If we have sold you a cat of show quality, we have done so in the confidence that he or show stands a good chance of doing well on the show benches. We would be only too happy to advise you on suitable shows and judges, etc.. Showing is fun for most people, and is your best way of finding new 'Aby friends'; beware, though, it can be addictive!

If we have sold you a cat of pet quality, then please do not show it. It will not do well, and will reflect badly upon both you and us. By all means attend a show as a member of the public, though; you will find it interesting to see other Abys on show, and cat goods (baskets, litter trays, toys and all other conceivable cat items) are usually on sale cheaper than in pet shops.


If we have sold you a kitten of breeding quality with an intention to breed, you will have already have considered the pros and cons of breeding. This section is for those who may be considering breeding, but who had initially decided not to - it can happen. The most important thing is discuss it with us first. There is little point trying to breed unless you know what you want to achieve, and how to go about it.

We can advise you on the suitability of your queen, and how to find the right stud. We will also explain to you the responsibilities involved, and ensure that you understand how hard it can be. You might like to know that the average kitten mortality rate has been reported as about 14%, i.e. you may lose 1 in 7 kittens, particularly at the outset when both you and your queen lack experience (we have been breeding for over 10 years and have a mortality rate including still births of about 6% ). You must also be prepared to perform round the clock kitten feeding should it prove necessary. Do not rush into breeding; first understand what is involved.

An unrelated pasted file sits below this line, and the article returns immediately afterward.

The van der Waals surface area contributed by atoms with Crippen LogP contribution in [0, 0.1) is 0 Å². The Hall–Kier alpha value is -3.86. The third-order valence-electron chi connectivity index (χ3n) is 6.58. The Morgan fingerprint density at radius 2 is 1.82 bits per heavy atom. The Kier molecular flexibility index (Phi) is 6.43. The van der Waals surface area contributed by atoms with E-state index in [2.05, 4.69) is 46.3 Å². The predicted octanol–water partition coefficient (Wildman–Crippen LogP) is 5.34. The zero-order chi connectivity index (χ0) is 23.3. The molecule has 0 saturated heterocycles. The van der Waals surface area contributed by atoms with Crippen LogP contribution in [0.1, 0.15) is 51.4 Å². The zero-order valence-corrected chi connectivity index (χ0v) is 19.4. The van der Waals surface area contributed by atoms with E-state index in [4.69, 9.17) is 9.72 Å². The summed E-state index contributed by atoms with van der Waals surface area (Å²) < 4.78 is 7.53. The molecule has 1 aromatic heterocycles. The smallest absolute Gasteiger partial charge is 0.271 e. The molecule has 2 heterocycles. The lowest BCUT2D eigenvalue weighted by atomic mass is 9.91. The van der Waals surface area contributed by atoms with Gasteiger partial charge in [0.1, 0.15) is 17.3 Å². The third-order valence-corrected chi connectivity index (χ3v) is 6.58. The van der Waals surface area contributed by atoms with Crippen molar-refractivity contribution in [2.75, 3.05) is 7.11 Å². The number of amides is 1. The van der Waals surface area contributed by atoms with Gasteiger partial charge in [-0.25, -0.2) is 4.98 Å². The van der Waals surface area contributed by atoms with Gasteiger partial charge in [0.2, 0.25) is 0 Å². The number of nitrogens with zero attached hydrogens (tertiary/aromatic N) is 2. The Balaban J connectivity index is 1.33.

We also put non-breeding cats on the GCCF's Inactive Register to protect them you will be unable to register your kittens unless they are transferred to the Active Register.

Further Information

There are three specialist breed clubs for the Abyssinian owner. The Abyssinian Cat Association (ACA) and the Abyssinian Cat Club (ACC) both hold a cat show once a year and issue two magazines per year. We recommend both as being good sources of information and potential friends. We belong to both clubs. If you wish to join either then fill in the appropriate form(s) and we will sign to propose and second your application. The Abyssinian Cat Society (ACS) is newer but produces a high quality magazine.

We would also recommend that you borrow or buy some of the following books:-

'The Book of the Cat' edited by Michael Wright & Sally Walters, Pan Books, ISBN 0 330 26153 3. A truly excellent book if you can find a copy, it deals with all aspects of all breeds of cat and is full of good photographs and illustrations.

'The Catlopaedia' by J.M.Evans & Kay White, Henston Ltd., 1988, ISBN 1-85054-113-2. Price 6.95. Widely available, e.g. W.H.Smith. A good simple cat care book, clearly laid out and easy to read.

For those wanting a much deeper text on cat care and treatment we would suggest the following book:-

'Cat Owner's Home Veterinary Handbook' by Delbert Carlson & James Giffin, Howell Book House Inc., Park Avenue, New York, USA, 1983, ISBN 0-87605-814-4. Price $17.95. Available from Foyles in London at 19, possibly elsewhere.